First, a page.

May 11, 2011 — In the coming days, the Iowa Legislature likely will reach a compromise on a House-approved bill (HF 657) aimed at blocking the establishment of an abortion clinic that would offer the procedure in the second half of pregnancy, according to state Sen. Joe Bolkcom (D), a key participant in the negotiations, the AP/Globe Gazette reports. Unlike the House measure, the compromise bill is not expected to include a provision that would ban most abortions after 20 weeks of pregnancy.
Bolkcom, who is the floor manager for the measure in the Senate, said the House bill is "unconstitutional and overly broad." The House version would ban abortion after 20 weeks unless a doctor certifies that the case is a medical emergency.
The legislation comes in response to plans by Nebraska physician LeRoy Carhart to open a clinic in Council Bluffs, Iowa, that would offer abortion care in the second half of pregnancy. Carhart has said he decided to cease practicing in Nebraska because of a state law banning abortion after 20 weeks.
Iowa Senate Majority Leader Michael Gronstal (D) has indicated that he will allow debate on the measure when Bolkcom indicates that there is support for it (Glover, AP/Globe Gazette, 5/9).
Neb. Legislature Advances Ban on Use of Telemedicine for Medication Abortion
The Nebraska Legislature on Tuesday voted 34-9 to give preliminary approval to a bill (LB 521) that would bar the use of telemedicine to provide medication abortion, the Omaha World-Herald reports. The measure is aimed at blocking Planned Parenthood of the Heartland from replicating a program that uses telemedicine to provide medication abortion services in 16 Iowa clinics (Hammel/Stoddard, Omaha World-Herald, 5/10). Through that program, a woman seeking abortion care receives an ultrasound and examination from a nurse and then consults with a physician via the Internet on a private computer. If the physician determines that the patient is an appropriate candidate for medication abortion, he or she dispenses the medication remotely by pressing a button that opens a container containing the drugs at the patient's location (Schulte, AP/MSN Money, 5/10).
The Nebraska bill, sponsored by Sen. Tony Fulton, states that clinics must have a physician physically present to supervise the administration of medication abortion (Hammel/Stoddard, Omaha World-Herald, 5/10). Physicians who violate the measure would face felony charges (AP/MSN Money, 5/10).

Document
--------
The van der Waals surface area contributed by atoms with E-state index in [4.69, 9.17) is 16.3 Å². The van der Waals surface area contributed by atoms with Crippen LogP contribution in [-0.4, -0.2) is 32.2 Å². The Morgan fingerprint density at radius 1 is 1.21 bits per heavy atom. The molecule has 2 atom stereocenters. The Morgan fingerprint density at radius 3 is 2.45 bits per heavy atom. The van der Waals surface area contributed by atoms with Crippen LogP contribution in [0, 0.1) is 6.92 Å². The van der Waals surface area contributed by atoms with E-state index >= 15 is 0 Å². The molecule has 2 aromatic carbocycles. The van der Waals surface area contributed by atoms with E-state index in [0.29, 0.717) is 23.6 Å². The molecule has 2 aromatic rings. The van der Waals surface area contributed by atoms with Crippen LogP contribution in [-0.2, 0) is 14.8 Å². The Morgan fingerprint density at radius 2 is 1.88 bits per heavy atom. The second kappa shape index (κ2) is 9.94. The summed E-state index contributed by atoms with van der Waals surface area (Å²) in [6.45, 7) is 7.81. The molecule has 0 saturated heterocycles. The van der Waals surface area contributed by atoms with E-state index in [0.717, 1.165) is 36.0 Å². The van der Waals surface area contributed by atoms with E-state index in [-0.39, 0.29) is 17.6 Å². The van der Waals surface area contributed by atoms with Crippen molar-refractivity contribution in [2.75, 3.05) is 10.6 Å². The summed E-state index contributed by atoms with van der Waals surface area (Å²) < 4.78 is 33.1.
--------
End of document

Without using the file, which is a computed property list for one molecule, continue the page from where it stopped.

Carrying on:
Opponents of the bill said the measure is unconstitutional because it blocks health care for women. State Sen. Danielle Conrad said the bill contains vague language that "opens the door" for a state ban on contraception (Omaha World-Herald, 5/10).
Judiciary Committee Chair Sen. Brad Ashford said the measure would create an undue burden on women and would effectively ban abortion before seven weeks of pregnancy, which is when medication abortion can be used. He also said the bill would force physicians to remain with women continuously until the abortion is complete, which could take days.
The bill must be approved by the legislature in two more rounds of voting before it can go to Gov. Dave Heineman (R) (AP/MSN Money, 5/10).
NPR Examines State Antiabortion Bills
NPR's "All Things Considered" on Tuesday examined the large volume of antiabortion-rights bills proposed in state legislatures this year. According to the Guttmacher Institute, lawmakers in 48 states have introduced a total of 570 bills to restrict abortion rights.
Jill June of Planned Parenthood of the Heartland said of the bills, "They're dangerous bills for women because they take nothing into consideration regarding the health and welfare of the women." She added, "It's very sad. It's very political. It's very misguided."
"All Things Considered" discussed bills in Texas, Oklahoma, Iowa and Nebraska (Lohr, "All Things Considered," NPR, 5/10).